Titan Tattler: When in Rome

Published 12:07 am Thursday, July 11, 2024

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By Claire Reinthaler

For the Clemmons Courier

Hello, Clemmons Courier readers! It’s so good to be back writing with the Courier for the last few months before I head off to college at UNC Chapel Hill. I’ve been away these past few weeks for good reason: spending 11 days studying abroad in Italy.
It’s something I’ve dreamed of doing my entire life, traveling the world. Growing up, I would hear fantastical stories from my friends about places they had visited, and my hunger to learn more about the world grew. Years passed. Finally, when the second semester of my junior year back in early 2023 rolled around, I got wind of the opportunity of a lifetime, one that I absolutely couldn’t pass up.

I got a job and worked all summer and the entirety of my senior year to pay for a spot on the school-sponsored Ancient Italy trip that my Latin teacher was running through Worldstrides, a company that sets up such trips for school groups. This summer, it was finally the time.

I couldn’t have asked for a better or more enriching way to start my last summer before college. I could have told you beforehand that this trip would’ve been the best 11 days of my life, but I certainly couldn’t have articulated anywhere close to what made it so special.

But more on that later. Firstly, the trip itself.

So much of my time in Italy was so overwhelming; for once in my life, I mean this in the best way possible. The grandeur of so many of the sights we saw is incomparable to anything we can see or experience in the United States. From popular historical sites like the Colosseum and Pompeii, to lesser-known sites like Hadrian’s Villa, to the seaside cities of Sorrento and Capri, everything exists on such a large, magnificent scale.

When in Rome (a phrase my friends and I did indeed use a lot to justify a lot of things), the concept that blew my mind the most was that these massive historical places are just located in the middle of random city blocks. Imagine being in New York City or Chicago and just casually stumbling upon a building that has existed since essentially the beginning of the common era. It’s so mind-boggling to see these structures that are thousands of years old seamlessly integrated into a modern, working city.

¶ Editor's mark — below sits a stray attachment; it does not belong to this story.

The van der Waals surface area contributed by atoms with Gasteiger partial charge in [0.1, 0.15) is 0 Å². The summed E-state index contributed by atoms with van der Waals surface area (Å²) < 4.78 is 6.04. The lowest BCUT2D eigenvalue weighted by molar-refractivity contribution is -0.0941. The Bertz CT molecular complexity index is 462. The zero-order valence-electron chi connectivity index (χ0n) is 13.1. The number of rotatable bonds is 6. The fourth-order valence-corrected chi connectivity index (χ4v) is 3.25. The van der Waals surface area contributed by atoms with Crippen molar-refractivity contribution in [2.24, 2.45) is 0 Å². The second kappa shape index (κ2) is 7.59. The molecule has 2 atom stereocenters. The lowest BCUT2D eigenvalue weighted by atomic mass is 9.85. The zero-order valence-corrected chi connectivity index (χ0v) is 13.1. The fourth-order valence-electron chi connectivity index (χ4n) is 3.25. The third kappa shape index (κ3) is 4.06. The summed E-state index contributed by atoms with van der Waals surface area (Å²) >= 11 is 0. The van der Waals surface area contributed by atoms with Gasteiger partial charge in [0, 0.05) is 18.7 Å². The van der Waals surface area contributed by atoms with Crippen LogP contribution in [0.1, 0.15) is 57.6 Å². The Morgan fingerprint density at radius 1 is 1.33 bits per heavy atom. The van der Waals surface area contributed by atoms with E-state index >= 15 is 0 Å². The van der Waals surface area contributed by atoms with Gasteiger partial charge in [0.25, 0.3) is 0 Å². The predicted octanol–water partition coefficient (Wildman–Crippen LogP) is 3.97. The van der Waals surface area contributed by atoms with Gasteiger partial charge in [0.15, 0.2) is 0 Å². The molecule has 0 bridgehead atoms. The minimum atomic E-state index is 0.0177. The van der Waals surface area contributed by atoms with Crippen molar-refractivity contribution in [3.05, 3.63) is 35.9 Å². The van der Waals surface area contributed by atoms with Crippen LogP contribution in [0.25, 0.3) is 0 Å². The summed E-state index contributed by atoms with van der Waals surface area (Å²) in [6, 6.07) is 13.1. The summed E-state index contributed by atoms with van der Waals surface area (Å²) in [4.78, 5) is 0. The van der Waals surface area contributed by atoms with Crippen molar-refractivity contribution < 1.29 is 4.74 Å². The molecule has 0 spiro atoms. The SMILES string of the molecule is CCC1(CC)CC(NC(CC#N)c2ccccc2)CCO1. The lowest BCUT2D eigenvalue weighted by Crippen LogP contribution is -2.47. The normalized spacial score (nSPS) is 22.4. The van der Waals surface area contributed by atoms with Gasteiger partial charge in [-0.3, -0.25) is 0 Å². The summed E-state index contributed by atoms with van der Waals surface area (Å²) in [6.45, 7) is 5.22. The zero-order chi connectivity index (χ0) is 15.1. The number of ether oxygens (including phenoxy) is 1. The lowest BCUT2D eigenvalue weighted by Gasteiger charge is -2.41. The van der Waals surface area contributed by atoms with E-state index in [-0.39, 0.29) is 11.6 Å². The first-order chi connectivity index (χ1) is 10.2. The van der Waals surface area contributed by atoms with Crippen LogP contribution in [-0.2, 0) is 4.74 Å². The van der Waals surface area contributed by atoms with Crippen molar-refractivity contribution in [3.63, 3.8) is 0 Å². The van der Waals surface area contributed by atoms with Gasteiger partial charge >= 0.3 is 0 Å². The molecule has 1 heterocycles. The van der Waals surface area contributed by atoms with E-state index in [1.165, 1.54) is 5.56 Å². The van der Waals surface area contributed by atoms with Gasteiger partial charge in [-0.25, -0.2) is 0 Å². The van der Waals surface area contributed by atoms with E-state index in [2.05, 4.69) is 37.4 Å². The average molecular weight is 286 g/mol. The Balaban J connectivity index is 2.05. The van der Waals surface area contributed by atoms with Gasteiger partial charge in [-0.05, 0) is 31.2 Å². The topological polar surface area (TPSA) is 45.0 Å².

The other thing that impressed me the most was the food: not just the taste, but the quality. Being that I was in Italy, the pasta capital of the world, I ate a great deal of very carb-heavy, rich meals, meals that would have left me feeling overly full if I had had them in the U.S. But in Italy, my stomach didn’t hurt at all from any food, and I felt that everything I ate made me perfectly full. Now, some of that can definitely be attributed to the amount of physical exertion we were getting by walking around so much every day, but the majority I attribute to the quality of ingredients being used by these restaurants. The amount of fresh produce markets and clean ingredients being used to cook was truly refreshing, and it made the whole experience so much more enjoyable, knowing that care was taken in curating the ingredients as well as preparing them.

I could go on and on about every little incredible detail that I was so lucky to experience, but that would take me another month or two to compile into one place. Back to my first thought: what truly made this trip so special?

While overseas, I felt like I had the world at my fingertips. Quite honestly, the thing that frustrated me the most while I was in Italy was that I could just hop on a train and go pretty much anywhere in Europe for fairly inexpensive rates if I wanted to and that I wasn’t actually going to get to do it. While part of my dream has been achieved, more than ever, this trip has left me yearning for what else is out there, and I think that is such an amazing thing.

There will always be more of this world to discover. One day, I hope to experience as much of this blue and green marble we call home as I can.